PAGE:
Moyes's United side, already stung by a derby day mauling at the hands of Manchester City, went down 2-1 at Old Trafford to West Brom to become the Premier League's latest Crisis Club™. The obligatory crisis-what-crisis response came in the form of a 12-game unbeaten run, which was halted by back-to-back home defeats. This, in turn, was followed by a string of six straight victories, which was ended abruptly by another home reverse on New Year's Day.

Crisis? What crisis? This crisis. What, that one? 

Goalkeepers' Union
The world's busiest fictional trade organisation, set up to ensure the overprotection of modern custodians and encourage amusing punditry exchanges. Motto: Ædifica tu ipse magnus (lit: make yourself big)

Stoke goalkeeper Asmir Begovic, bound by the code of the Goalkeepers' Union, had to conceal his glee after hoofing his way over opposite number Artur Boruc and into pub quiz machines of the future. Begovic continued his mandatory sheepishness right up to his studio appearance on Match of the Day 2, at which point he was allowed a wry smile - the only sort of smile permitted anywhere in football.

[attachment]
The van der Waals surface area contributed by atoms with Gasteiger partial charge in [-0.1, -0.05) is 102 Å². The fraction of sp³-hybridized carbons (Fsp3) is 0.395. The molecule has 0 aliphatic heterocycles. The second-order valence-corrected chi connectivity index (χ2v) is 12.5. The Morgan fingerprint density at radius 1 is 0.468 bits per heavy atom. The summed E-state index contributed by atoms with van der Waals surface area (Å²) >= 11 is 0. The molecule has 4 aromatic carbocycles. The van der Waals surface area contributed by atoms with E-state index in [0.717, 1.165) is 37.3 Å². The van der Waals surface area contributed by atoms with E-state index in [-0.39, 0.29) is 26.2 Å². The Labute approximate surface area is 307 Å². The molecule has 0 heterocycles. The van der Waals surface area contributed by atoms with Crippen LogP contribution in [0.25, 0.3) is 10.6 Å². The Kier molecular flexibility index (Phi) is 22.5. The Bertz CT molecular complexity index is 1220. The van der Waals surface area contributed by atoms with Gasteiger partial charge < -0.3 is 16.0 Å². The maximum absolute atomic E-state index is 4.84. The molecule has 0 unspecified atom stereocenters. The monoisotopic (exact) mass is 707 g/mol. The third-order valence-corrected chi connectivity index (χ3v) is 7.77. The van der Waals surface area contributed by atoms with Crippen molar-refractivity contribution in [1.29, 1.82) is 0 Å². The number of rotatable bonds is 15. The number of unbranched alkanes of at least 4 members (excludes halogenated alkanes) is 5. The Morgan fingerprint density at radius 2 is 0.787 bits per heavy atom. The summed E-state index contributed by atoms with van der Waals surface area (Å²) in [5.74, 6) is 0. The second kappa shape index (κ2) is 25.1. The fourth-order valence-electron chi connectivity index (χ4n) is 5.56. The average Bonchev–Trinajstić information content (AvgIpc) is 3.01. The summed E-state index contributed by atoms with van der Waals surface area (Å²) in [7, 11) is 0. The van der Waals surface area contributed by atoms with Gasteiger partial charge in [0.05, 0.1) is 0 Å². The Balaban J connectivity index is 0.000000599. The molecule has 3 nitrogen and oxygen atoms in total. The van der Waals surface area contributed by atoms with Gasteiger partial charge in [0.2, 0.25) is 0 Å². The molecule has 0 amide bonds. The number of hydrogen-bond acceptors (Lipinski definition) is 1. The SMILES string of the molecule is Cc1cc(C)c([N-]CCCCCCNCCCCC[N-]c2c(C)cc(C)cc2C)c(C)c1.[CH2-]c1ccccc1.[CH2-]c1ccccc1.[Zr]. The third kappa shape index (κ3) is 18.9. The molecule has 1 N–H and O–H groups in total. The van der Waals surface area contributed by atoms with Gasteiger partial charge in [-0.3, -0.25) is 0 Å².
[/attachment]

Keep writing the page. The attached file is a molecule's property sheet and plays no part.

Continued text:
Thick and fast
Scheduled in punishingly quick succession during the Christmas period for the amusement of fidgety, overfed British football supporters.

Festive football fixtures, including "Christmas crackers" and "Boxing Day belters", are a gloriously alliterative tradition. Own goals and suicidal backpasses that take place before the 25th may be described as "early Christmas presents", while the search continues for a referee that actually was on a manager's Christmas card list.

Roll on 2014.